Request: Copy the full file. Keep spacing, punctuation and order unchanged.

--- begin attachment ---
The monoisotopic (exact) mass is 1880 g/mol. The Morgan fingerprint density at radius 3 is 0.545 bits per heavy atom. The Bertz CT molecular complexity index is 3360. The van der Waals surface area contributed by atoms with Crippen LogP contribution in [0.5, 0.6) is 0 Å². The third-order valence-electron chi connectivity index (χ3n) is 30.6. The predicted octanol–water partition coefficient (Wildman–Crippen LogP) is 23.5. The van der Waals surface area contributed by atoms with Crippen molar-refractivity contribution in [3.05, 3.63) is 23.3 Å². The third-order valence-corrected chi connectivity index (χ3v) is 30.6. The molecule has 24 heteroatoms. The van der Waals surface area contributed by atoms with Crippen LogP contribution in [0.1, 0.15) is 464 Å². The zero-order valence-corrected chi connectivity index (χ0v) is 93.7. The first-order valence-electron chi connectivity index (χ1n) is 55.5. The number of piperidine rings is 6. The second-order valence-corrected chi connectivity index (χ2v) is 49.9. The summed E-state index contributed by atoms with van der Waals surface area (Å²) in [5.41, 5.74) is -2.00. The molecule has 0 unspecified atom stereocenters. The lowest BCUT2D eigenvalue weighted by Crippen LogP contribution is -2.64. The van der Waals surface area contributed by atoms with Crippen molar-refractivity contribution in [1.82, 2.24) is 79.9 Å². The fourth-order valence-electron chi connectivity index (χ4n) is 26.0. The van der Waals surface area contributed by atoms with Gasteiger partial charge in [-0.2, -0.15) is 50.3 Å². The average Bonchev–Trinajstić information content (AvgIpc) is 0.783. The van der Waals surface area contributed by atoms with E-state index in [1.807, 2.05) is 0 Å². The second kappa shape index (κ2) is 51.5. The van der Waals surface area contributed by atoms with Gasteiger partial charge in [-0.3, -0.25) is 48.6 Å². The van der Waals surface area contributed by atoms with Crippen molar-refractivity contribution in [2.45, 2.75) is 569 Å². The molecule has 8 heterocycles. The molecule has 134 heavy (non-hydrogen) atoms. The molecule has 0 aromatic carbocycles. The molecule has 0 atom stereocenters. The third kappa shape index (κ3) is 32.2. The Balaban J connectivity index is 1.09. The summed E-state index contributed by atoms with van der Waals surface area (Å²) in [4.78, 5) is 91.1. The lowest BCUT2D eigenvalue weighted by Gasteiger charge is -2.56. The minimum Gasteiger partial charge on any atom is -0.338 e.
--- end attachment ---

The monoisotopic (exact) mass is 1880 g/mol. The Morgan fingerprint density at radius 3 is 0.545 bits per heavy atom. The Bertz CT molecular complexity index is 3360. The van der Waals surface area contributed by atoms with Crippen LogP contribution in [0.5, 0.6) is 0 Å². The third-order valence-electron chi connectivity index (χ3n) is 30.6. The predicted octanol–water partition coefficient (Wildman–Crippen LogP) is 23.5. The van der Waals surface area contributed by atoms with Crippen molar-refractivity contribution in [3.05, 3.63) is 23.3 Å². The third-order valence-corrected chi connectivity index (χ3v) is 30.6. The molecule has 24 heteroatoms. The van der Waals surface area contributed by atoms with Crippen LogP contribution in [0.1, 0.15) is 464 Å². The zero-order valence-corrected chi connectivity index (χ0v) is 93.7. The first-order valence-electron chi connectivity index (χ1n) is 55.5. The number of piperidine rings is 6. The second-order valence-corrected chi connectivity index (χ2v) is 49.9. The summed E-state index contributed by atoms with van der Waals surface area (Å²) in [5.41, 5.74) is -2.00. The molecule has 0 unspecified atom stereocenters. The lowest BCUT2D eigenvalue weighted by Crippen LogP contribution is -2.64. The van der Waals surface area contributed by atoms with Crippen molar-refractivity contribution in [1.82, 2.24) is 79.9 Å². The fourth-order valence-electron chi connectivity index (χ4n) is 26.0. The van der Waals surface area contributed by atoms with Gasteiger partial charge in [-0.2, -0.15) is 50.3 Å². The average Bonchev–Trinajstić information content (AvgIpc) is 0.783. The van der Waals surface area contributed by atoms with E-state index in [1.807, 2.05) is 0 Å². The second kappa shape index (κ2) is 51.5. The van der Waals surface area contributed by atoms with Gasteiger partial charge in [-0.3, -0.25) is 48.6 Å². The van der Waals surface area contributed by atoms with Crippen molar-refractivity contribution in [2.45, 2.75) is 569 Å². The molecule has 8 heterocycles. The molecule has 134 heavy (non-hydrogen) atoms. The molecule has 0 aromatic carbocycles. The molecule has 0 atom stereocenters. The third kappa shape index (κ3) is 32.2. The Balaban J connectivity index is 1.09. The summed E-state index contributed by atoms with van der Waals surface area (Å²) in [4.78, 5) is 91.1. The lowest BCUT2D eigenvalue weighted by Gasteiger charge is -2.56. The minimum Gasteiger partial charge on any atom is -0.338 e.